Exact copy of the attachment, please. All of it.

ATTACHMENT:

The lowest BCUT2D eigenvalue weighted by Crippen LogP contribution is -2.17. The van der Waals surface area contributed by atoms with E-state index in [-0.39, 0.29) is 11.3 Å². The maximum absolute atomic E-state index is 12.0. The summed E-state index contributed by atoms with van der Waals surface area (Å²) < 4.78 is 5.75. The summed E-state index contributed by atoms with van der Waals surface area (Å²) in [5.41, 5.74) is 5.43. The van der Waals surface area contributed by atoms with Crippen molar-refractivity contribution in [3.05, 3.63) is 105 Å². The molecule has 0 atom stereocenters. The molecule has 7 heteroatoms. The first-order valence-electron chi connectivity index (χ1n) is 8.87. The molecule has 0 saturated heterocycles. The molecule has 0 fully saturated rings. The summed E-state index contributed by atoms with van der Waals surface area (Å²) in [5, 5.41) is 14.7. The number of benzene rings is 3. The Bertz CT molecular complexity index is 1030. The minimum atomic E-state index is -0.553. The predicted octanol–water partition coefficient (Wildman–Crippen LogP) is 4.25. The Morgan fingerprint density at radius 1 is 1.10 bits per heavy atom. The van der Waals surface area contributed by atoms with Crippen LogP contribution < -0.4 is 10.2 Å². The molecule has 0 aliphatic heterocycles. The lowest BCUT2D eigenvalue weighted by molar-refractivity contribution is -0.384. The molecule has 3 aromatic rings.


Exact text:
The lowest BCUT2D eigenvalue weighted by Crippen LogP contribution is -2.17. The van der Waals surface area contributed by atoms with E-state index in [-0.39, 0.29) is 11.3 Å². The maximum absolute atomic E-state index is 12.0. The summed E-state index contributed by atoms with van der Waals surface area (Å²) < 4.78 is 5.75. The summed E-state index contributed by atoms with van der Waals surface area (Å²) in [5.41, 5.74) is 5.43. The van der Waals surface area contributed by atoms with Crippen molar-refractivity contribution in [3.05, 3.63) is 105 Å². The molecule has 0 atom stereocenters. The molecule has 7 heteroatoms. The first-order valence-electron chi connectivity index (χ1n) is 8.87. The molecule has 0 saturated heterocycles. The molecule has 0 fully saturated rings. The summed E-state index contributed by atoms with van der Waals surface area (Å²) in [5, 5.41) is 14.7. The number of benzene rings is 3. The Bertz CT molecular complexity index is 1030. The minimum atomic E-state index is -0.553. The predicted octanol–water partition coefficient (Wildman–Crippen LogP) is 4.25. The Morgan fingerprint density at radius 1 is 1.10 bits per heavy atom. The van der Waals surface area contributed by atoms with Crippen LogP contribution < -0.4 is 10.2 Å². The molecule has 0 aliphatic heterocycles. The lowest BCUT2D eigenvalue weighted by molar-refractivity contribution is -0.384. The molecule has 3 aromatic rings.